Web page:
It caught me by surprise -- but I suspect Frank Lloyd Wright knew exactly what he was doing when he designed it. He forces anyone who wishes to enter the sanctuary to first descend into a cloistered walkway (which runs in a tight, squared embrace, around the whole of the worship space – you could lap it in 2 or 3 minutes, easy) and then forces them again to ascend – single file -- into the sanctuary.
It’s that ascent up the steep narrow walkway, into a gorgeous angular space that is three stories high and shockingly intimate; that brought tears to my eyes.
Any FLW fan will tell you how he did it: with compression and release.
Wright was the master of lowering the lid – bringing the space in snug and tight around his occupants -- and then lifting it again into a soaring space that is both theatrical and habitable – to create a frame around domestic life.
I had a chance to see the Dana-Thomas house over the weekend and was reminded of Wright’s flair for the dramatic all over again. Built on 16 different levels, the house frames out multiple stages, platforms, barrel ceilings and performance spaces – all which live organically with myriad intimate nooks and conversation spaces. The massive home was built to be theatrical from day one: Sarah Lawrence Dana-Thomas, daughter of one of the richest men in Springfield (a mason and friend of Lincoln with government contracts) commissioned it after the death of her second husband (there would be one more before she was done) to entertain. She also opened her checkbook wide to Wright.
What more could a drama queen like FLW want?
Not much, it would seem. I have no shots of the interior to share – interior shots aren’t allowed, and the gift shop, for some unknown reason (but almost certainly because someone else owns the copyright) doesn’t sell a color catalog of the house (only one in black and white) – so please pardon my sputtering as I try to explain what happens there.
Through a beautiful accident of history when an attempt was made to auction the contents of the home in 1941 – all of which Wright designed and assigned to their appointed place – no one wanted them. As a result 90% of the furnishings and finishes remain intact. And – in one of those stories that docents love to tell – the State of Illinois (which owns the house now, having bought it back from a publishing company that had used it as offices for many years) re-acquired one lovely Wright designed stained-glass lamp that had gone missing at auction not too many years ago – for $750,000.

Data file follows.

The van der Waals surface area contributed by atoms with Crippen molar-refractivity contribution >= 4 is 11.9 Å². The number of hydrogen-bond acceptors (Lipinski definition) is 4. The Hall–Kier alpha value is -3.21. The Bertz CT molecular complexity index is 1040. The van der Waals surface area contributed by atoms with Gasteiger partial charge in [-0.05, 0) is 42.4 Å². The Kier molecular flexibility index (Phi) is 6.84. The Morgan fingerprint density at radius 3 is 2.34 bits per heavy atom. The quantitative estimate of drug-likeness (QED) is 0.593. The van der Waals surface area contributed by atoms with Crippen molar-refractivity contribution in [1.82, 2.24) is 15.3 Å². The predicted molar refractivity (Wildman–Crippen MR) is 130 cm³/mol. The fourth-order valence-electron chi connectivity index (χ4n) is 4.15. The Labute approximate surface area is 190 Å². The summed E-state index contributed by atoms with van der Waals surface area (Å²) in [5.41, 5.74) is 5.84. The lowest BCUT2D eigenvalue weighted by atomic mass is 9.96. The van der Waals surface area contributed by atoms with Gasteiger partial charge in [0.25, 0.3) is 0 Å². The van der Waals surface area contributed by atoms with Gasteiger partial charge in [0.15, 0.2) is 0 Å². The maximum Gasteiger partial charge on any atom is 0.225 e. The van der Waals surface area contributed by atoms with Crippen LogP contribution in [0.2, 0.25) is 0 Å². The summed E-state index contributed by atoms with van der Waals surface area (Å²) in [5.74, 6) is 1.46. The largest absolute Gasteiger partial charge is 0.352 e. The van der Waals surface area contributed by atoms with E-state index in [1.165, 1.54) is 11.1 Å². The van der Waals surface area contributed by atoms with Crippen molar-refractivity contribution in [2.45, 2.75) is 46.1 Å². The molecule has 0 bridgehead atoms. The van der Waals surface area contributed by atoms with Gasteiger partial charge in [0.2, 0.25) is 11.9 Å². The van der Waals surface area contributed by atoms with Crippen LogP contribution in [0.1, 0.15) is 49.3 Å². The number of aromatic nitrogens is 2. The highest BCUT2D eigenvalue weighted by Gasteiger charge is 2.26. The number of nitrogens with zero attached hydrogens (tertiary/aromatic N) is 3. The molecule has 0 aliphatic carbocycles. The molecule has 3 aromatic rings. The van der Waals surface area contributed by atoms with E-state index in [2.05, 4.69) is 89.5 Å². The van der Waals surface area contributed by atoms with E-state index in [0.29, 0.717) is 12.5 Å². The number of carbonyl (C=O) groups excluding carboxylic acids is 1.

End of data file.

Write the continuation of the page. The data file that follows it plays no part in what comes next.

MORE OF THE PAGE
When it was built almost 100 years ago the entire house, with all of its furnishings, cost about $60,000. (To be fair: that’s equal to $4.5 million today.) (Interesting to compare what a dollar will buy you -- Mies’ Farnsworth House cost about the same sum, and was built about half a century later.)
The upshot is that the visitor has a chance to experience Wright at his most organic – surrounded not only by the striking modernity of his framed walls – but by the intimacy and elegance and harmony of his furnishings. The long, lean lines of oak; the jewel box details of art glass; and always the progression from stage to stage – up steps to the next level, tight little stairways and passageways which open into great big gorgeous barrel vaulted ceilings.
One of my favorite details was in the lower level – below ground, but it would be too pedestrian to call it a basement – Wright constructed a duck-pin bowling lane, framed by warm stucco walls under an arched ceiling. We encountered it on the tail-end of the tour – I thought for certain, after all our walking, that it was tucked into the back corner of the house – but it turned out to be tucked away right under the front door.
The Dana-Thomas House is unlike anything I’ve experienced before in a building. When folks talk about Wright’s desire to control the contents of the home – down to the dress of the woman of the house – the story is cited (generally with laughter) as an example of his overweening desire to control his clients.
But the space that he created with the Dana-Thomas house is not controlling – it doesn’t force conformity – it creates a stage for people to do what people do. To come together – in conversation and shared meals and experiences – in close, intimate compressions – that evolve into larger, theatrical expressions – whether in the performance spaces (Carl Sandburg read there; John Philip Sousa played there) or in the bedrooms (unfortunately the docent provided no details – but isn’t that where the best human dramas wind up?). And isn't it through human intercourse (conversational and otherwise) that we undergo transformation?
The Dana-Thomas House is a sociologist’s dream.
I have a little bit more to say but I’ll save it for later. In the meanwhile, here’s a slideshow of the home’s exterior »
Regrets that I can’t show you the real workings of the interior – you’re gonna have to roadtrip to Springfield to see it for yourself.
Frank Lloyd Wright's Dana-Thomas House
301 East Lawrence Avenue
Springfield, Illinois 62703